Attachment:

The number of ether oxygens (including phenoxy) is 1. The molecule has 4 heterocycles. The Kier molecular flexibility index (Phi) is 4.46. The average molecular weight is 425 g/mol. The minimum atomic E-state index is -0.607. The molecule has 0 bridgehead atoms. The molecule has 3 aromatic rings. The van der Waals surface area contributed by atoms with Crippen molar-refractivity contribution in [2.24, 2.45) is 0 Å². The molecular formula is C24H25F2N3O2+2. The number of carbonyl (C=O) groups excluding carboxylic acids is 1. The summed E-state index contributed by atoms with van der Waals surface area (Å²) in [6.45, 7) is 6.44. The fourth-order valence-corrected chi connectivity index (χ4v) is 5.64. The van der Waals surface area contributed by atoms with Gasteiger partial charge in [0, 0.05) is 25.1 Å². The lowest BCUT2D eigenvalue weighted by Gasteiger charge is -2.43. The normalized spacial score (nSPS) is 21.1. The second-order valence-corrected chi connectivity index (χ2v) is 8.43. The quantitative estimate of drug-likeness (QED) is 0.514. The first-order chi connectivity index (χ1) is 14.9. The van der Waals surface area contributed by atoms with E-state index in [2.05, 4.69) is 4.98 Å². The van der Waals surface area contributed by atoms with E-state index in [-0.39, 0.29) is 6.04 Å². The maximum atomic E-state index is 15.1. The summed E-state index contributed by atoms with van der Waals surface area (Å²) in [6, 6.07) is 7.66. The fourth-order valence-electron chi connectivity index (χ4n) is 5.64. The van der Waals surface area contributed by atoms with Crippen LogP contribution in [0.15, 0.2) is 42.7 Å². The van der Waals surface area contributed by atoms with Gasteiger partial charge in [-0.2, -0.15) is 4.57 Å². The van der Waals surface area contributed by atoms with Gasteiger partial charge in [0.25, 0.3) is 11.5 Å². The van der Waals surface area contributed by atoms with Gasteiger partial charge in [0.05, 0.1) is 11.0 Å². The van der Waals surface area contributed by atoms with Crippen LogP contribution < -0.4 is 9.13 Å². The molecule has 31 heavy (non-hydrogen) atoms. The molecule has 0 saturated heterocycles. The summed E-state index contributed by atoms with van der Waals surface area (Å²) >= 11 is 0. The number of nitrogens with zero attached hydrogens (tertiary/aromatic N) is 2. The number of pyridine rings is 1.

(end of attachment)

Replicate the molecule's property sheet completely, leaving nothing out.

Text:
The number of ether oxygens (including phenoxy) is 1. The molecule has 4 heterocycles. The Kier molecular flexibility index (Phi) is 4.46. The average molecular weight is 425 g/mol. The minimum atomic E-state index is -0.607. The molecule has 0 bridgehead atoms. The molecule has 3 aromatic rings. The van der Waals surface area contributed by atoms with Crippen molar-refractivity contribution in [2.24, 2.45) is 0 Å². The molecular formula is C24H25F2N3O2+2. The number of carbonyl (C=O) groups excluding carboxylic acids is 1. The summed E-state index contributed by atoms with van der Waals surface area (Å²) in [6.45, 7) is 6.44. The fourth-order valence-corrected chi connectivity index (χ4v) is 5.64. The van der Waals surface area contributed by atoms with Gasteiger partial charge in [0, 0.05) is 25.1 Å². The lowest BCUT2D eigenvalue weighted by Gasteiger charge is -2.43. The normalized spacial score (nSPS) is 21.1. The second-order valence-corrected chi connectivity index (χ2v) is 8.43. The quantitative estimate of drug-likeness (QED) is 0.514. The first-order chi connectivity index (χ1) is 14.9. The van der Waals surface area contributed by atoms with E-state index in [2.05, 4.69) is 4.98 Å². The van der Waals surface area contributed by atoms with E-state index in [-0.39, 0.29) is 6.04 Å². The maximum atomic E-state index is 15.1. The summed E-state index contributed by atoms with van der Waals surface area (Å²) in [6, 6.07) is 7.66. The fourth-order valence-electron chi connectivity index (χ4n) is 5.64. The van der Waals surface area contributed by atoms with Crippen LogP contribution in [0.15, 0.2) is 42.7 Å². The van der Waals surface area contributed by atoms with Gasteiger partial charge in [-0.2, -0.15) is 4.57 Å². The van der Waals surface area contributed by atoms with Gasteiger partial charge in [0.25, 0.3) is 11.5 Å². The van der Waals surface area contributed by atoms with Gasteiger partial charge in [0.05, 0.1) is 11.0 Å². The van der Waals surface area contributed by atoms with Crippen LogP contribution < -0.4 is 9.13 Å². The molecule has 31 heavy (non-hydrogen) atoms. The molecule has 0 saturated heterocycles. The summed E-state index contributed by atoms with van der Waals surface area (Å²) >= 11 is 0. The number of nitrogens with zero attached hydrogens (tertiary/aromatic N) is 2. The number of pyridine rings is 1.